View Source Examples

  {:nx, "~> 0.5.0"},
  {:nx_image, "~> 0.1.1"},
  {:kino, "~> 0.8.0"}


Upload your test image

Using a Livebook v0.8.0 or higher, we can add the new Kino.Input.image/1 to upload an image to our notebook.

image_input = Kino.Input.image("Uploaded Image")

We can use to retrieve the information about our image.

%{data: content, format: _, height: height, width: width} =

NxImage requires that the images be tensors in either HWC (default) or CHW order, with an arbitrary number of leading batch axes. The input data is already HWC, so creating a tensor is straightforward:

image_tensor =
  Nx.from_binary(content, :u8)
  |> Nx.reshape({height, width, 3})

Now that we have a tensor in the shape of {height, width, channels} we operate on it using the NxImage module.


Center crop

The first capability we'll look at is center cropping.

center_cropped_tensor = NxImage.center_crop(image_tensor, {300, 300})

We've transformed the image from its original size to 300 x 300 by taking the pixels 150 above and below the image center. Similarly we have the 150 pixels to the left and right of the center point.



Numbers are great, but most of us are visual focused. Let's see what center crop did to our uploaded image:

  [,"**Center of the image**")
  boxed: true



We'll resize the image. Whether this resized image is shrunk or enlarged is dependent upon the original image size. Resizing to a standard size can be useful when training visual models on a diverse set of source images.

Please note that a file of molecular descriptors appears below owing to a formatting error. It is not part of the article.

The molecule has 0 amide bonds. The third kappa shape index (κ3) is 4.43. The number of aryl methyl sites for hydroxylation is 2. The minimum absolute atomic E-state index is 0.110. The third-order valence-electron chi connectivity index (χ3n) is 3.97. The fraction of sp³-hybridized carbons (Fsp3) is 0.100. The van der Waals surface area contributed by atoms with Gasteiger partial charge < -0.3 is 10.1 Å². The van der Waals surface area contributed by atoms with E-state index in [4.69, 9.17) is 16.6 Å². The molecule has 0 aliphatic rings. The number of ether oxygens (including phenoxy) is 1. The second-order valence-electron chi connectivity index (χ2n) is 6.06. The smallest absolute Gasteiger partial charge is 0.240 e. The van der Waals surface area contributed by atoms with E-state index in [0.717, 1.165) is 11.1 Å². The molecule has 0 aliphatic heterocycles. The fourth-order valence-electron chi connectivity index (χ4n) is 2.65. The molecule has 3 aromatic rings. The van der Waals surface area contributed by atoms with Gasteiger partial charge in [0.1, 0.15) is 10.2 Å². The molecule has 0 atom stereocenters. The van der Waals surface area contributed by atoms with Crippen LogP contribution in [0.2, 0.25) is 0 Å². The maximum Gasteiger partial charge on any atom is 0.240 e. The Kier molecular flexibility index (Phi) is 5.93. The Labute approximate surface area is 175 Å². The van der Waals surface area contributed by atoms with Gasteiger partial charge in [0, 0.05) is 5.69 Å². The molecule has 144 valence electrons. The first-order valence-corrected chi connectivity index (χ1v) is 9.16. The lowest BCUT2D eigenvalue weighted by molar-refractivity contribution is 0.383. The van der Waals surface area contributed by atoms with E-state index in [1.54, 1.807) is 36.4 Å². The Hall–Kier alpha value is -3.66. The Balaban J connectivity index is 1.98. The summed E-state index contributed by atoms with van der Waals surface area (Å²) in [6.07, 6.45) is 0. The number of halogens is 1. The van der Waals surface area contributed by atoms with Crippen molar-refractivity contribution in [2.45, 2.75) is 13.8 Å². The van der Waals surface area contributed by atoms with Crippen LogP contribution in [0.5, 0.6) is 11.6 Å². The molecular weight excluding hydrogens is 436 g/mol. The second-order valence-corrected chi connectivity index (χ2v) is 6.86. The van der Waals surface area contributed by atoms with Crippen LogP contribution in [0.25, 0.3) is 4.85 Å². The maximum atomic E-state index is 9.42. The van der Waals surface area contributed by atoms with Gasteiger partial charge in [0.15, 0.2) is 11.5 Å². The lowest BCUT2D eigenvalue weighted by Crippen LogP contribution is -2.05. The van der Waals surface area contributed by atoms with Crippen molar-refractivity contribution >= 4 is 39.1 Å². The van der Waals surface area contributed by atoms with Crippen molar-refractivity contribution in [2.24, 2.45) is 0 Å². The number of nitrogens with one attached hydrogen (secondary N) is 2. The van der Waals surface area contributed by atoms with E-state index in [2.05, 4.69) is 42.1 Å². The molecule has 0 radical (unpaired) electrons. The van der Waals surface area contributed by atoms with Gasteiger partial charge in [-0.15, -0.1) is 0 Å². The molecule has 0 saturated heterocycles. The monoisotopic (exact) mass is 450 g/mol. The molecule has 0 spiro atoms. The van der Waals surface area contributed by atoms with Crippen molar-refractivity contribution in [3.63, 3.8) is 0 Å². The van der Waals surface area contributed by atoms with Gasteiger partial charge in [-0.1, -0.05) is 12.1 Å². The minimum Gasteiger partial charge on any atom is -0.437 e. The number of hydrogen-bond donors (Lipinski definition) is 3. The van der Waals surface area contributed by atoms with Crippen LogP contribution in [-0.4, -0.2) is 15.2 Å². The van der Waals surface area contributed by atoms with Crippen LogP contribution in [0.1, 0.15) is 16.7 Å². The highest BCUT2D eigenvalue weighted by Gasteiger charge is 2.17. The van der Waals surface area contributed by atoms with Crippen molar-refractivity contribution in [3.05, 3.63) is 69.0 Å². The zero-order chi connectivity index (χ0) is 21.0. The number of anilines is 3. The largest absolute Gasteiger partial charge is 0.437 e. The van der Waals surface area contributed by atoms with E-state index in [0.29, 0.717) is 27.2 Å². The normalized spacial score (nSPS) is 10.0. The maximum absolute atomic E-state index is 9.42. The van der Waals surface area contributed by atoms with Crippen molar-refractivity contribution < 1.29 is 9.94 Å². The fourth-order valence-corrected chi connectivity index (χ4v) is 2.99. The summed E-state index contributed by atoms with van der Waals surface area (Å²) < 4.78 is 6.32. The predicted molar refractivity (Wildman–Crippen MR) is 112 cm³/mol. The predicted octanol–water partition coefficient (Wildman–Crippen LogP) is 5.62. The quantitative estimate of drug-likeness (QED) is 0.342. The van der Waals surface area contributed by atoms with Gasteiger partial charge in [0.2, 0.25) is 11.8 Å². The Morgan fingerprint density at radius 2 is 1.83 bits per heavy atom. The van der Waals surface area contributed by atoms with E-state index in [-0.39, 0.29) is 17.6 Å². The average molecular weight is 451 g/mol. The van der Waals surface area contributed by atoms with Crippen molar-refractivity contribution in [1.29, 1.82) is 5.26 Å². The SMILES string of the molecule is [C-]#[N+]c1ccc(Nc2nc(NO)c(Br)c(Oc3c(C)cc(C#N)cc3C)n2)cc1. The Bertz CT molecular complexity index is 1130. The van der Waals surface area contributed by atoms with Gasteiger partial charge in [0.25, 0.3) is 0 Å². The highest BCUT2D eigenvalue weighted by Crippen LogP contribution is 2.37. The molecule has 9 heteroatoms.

resized_tensor = NxImage.resize(image_tensor, {768, 768}, method: :nearest)

Let's display the original image and the resized image. If you can't tell the difference, try a non-square image, or resizing to a very small resolution instead.

original_image =
original_label ="**Original image**")

resized_image =
resized_label ="**Resized image**")

  Kino.Layout.grid([original_image, original_label], boxed: true),
  Kino.Layout.grid([resized_image, resized_label], boxed: true)

Let's double check the shape of both images.

{image_tensor.shape, resized_tensor.shape}

We can see that the resized image has a different shape from the original image shape.

You can try other resize strategies: :bilinear, :bicubic, :lanczos3, :lanczos5. How do they affect the resulting image?


Further exploration

There are other functions in the NxImage module.

For example, NxImage.normalize/3 can be useful for transfer learning, where an original model is further trained on a set of images from your custom domain. The original images had a particular mean and standard deviation. When transfer learning from the base model, your source images are normalized in the same manner as the distribution of the original set of images.

Note: in this notebook we were using the default Nx.BinaryBackend for all the operations. To speed up the operations you can configure an optimised backend or compiler, such as EXLA.